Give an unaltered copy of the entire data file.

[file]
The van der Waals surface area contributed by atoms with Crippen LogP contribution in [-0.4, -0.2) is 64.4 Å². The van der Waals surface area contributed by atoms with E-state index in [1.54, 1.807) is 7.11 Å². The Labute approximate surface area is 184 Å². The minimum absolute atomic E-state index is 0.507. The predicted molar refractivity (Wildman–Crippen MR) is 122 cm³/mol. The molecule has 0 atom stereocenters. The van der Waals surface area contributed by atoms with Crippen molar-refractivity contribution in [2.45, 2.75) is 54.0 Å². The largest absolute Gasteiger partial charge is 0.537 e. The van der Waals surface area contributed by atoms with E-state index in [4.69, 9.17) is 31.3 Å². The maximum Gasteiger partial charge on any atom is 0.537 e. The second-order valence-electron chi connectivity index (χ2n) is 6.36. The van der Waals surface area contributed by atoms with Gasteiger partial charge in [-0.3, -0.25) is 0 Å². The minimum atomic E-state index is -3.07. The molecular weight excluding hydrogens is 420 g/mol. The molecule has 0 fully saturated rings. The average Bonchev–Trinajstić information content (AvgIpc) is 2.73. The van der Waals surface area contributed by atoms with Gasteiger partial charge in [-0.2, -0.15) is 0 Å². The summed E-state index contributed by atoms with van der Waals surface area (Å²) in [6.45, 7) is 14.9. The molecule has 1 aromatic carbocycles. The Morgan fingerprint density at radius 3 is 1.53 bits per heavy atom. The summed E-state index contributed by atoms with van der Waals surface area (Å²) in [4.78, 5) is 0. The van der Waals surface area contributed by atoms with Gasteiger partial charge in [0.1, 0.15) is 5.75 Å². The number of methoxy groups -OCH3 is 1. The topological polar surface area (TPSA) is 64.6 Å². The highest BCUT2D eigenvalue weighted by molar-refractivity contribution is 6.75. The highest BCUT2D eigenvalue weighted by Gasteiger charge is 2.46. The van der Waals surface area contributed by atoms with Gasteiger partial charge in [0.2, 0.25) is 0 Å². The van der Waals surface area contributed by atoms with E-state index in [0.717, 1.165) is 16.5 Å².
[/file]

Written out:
The van der Waals surface area contributed by atoms with Crippen LogP contribution in [-0.4, -0.2) is 64.4 Å². The van der Waals surface area contributed by atoms with E-state index in [1.54, 1.807) is 7.11 Å². The Labute approximate surface area is 184 Å². The minimum absolute atomic E-state index is 0.507. The predicted molar refractivity (Wildman–Crippen MR) is 122 cm³/mol. The molecule has 0 atom stereocenters. The van der Waals surface area contributed by atoms with Crippen molar-refractivity contribution in [2.45, 2.75) is 54.0 Å². The largest absolute Gasteiger partial charge is 0.537 e. The van der Waals surface area contributed by atoms with E-state index in [4.69, 9.17) is 31.3 Å². The maximum Gasteiger partial charge on any atom is 0.537 e. The second-order valence-electron chi connectivity index (χ2n) is 6.36. The van der Waals surface area contributed by atoms with Gasteiger partial charge in [-0.3, -0.25) is 0 Å². The minimum atomic E-state index is -3.07. The molecular weight excluding hydrogens is 420 g/mol. The molecule has 0 fully saturated rings. The average Bonchev–Trinajstić information content (AvgIpc) is 2.73. The van der Waals surface area contributed by atoms with Gasteiger partial charge in [-0.2, -0.15) is 0 Å². The summed E-state index contributed by atoms with van der Waals surface area (Å²) in [6.45, 7) is 14.9. The molecule has 1 aromatic carbocycles. The Morgan fingerprint density at radius 3 is 1.53 bits per heavy atom. The summed E-state index contributed by atoms with van der Waals surface area (Å²) in [4.78, 5) is 0. The van der Waals surface area contributed by atoms with Gasteiger partial charge in [0.1, 0.15) is 5.75 Å². The number of methoxy groups -OCH3 is 1. The topological polar surface area (TPSA) is 64.6 Å². The highest BCUT2D eigenvalue weighted by molar-refractivity contribution is 6.75. The highest BCUT2D eigenvalue weighted by Gasteiger charge is 2.46. The van der Waals surface area contributed by atoms with Gasteiger partial charge in [0.2, 0.25) is 0 Å². The van der Waals surface area contributed by atoms with E-state index in [0.717, 1.165) is 16.5 Å².